Despite having covered the captive insurance industry for little over a year, the niche and familiar nature of this universe has quickly become evident.
While captives can be viewed as a sub-category of the wider insurance world, the types and sizes of companies it serves and huge tremendous premium volume it carries ensure its role is hugely important.
These two factors – niche and invaluable – mean a number of high profile and long serving individuals can infl uence the captive and corporate sphere significantly, becoming an authoritative voice and instantly recognisable face.
Malcolm Cutts-Watson is one such figure, so it was a pleasure to be able to conduct an in-depth interview with the former Willis captive chairman for this edition.
As is the case with the majority of insurance practitioners, corporate media policy can often consign straight talking to the straight-jacket as diplomacy, understandably, takes first priority.
Now retired, Malcolm is able to enjoy a looser brief and I hope you agree with me his comments make for an interesting and insightful read.
One of the challenges the Willis veteran throws down is for the Captive Insurance Companies Association (CICA) to “raise its game” and take a more global and proactive view.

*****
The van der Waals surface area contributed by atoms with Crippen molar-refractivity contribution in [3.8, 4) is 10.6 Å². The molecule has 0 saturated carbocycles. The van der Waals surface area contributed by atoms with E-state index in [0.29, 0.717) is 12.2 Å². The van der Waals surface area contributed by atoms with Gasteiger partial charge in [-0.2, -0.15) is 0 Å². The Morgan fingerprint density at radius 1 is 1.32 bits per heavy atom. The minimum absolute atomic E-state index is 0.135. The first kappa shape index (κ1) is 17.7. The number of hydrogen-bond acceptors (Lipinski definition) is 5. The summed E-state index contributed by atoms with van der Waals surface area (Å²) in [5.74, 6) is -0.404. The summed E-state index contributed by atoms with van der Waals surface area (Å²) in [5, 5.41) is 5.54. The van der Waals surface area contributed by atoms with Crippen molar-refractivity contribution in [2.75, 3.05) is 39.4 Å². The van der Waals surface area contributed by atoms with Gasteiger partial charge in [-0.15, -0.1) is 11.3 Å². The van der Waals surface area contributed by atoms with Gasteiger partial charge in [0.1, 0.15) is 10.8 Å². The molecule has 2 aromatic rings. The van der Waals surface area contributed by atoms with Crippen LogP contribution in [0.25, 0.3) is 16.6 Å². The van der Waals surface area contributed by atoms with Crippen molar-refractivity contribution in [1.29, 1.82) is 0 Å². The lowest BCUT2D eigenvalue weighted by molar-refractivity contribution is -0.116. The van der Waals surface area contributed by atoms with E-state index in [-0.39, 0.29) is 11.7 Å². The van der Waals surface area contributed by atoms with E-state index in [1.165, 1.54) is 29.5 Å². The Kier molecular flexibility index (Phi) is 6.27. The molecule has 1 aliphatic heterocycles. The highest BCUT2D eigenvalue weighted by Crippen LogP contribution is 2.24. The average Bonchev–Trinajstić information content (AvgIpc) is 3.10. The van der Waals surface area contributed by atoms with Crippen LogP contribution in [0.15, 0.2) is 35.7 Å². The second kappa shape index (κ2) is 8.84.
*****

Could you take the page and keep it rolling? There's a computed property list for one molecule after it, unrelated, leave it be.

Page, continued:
Whether you agree with those sentiments or not, it is encouraging to learn Malcolm and CICA chairman Dennis Harwick have since struck up a dialogue on this matter.
The captive industry faces numerous and varying challenges – from burdensome compliance and international tax scrutiny to reduction in corporate risk management spend and tighter treasury control – so more joined-up thinking amongst all stakeholders should be viewed as a positive development.
This edition’s cover feature deals with the enhanced captive statutes making their way through America’s state senates at present.
Captive legislation in the United States is becoming more high profile as increasing numbers of jurisdictions compete for business and this issue is dealt with further by our regular Debate feature (p26).
It is a healthy sign for the industry that numerous states are placing captive legislation at the forefront of their minds early in the legislative sessions and is further evidence of high levels of awareness in the area of alternative risk transfer state side.
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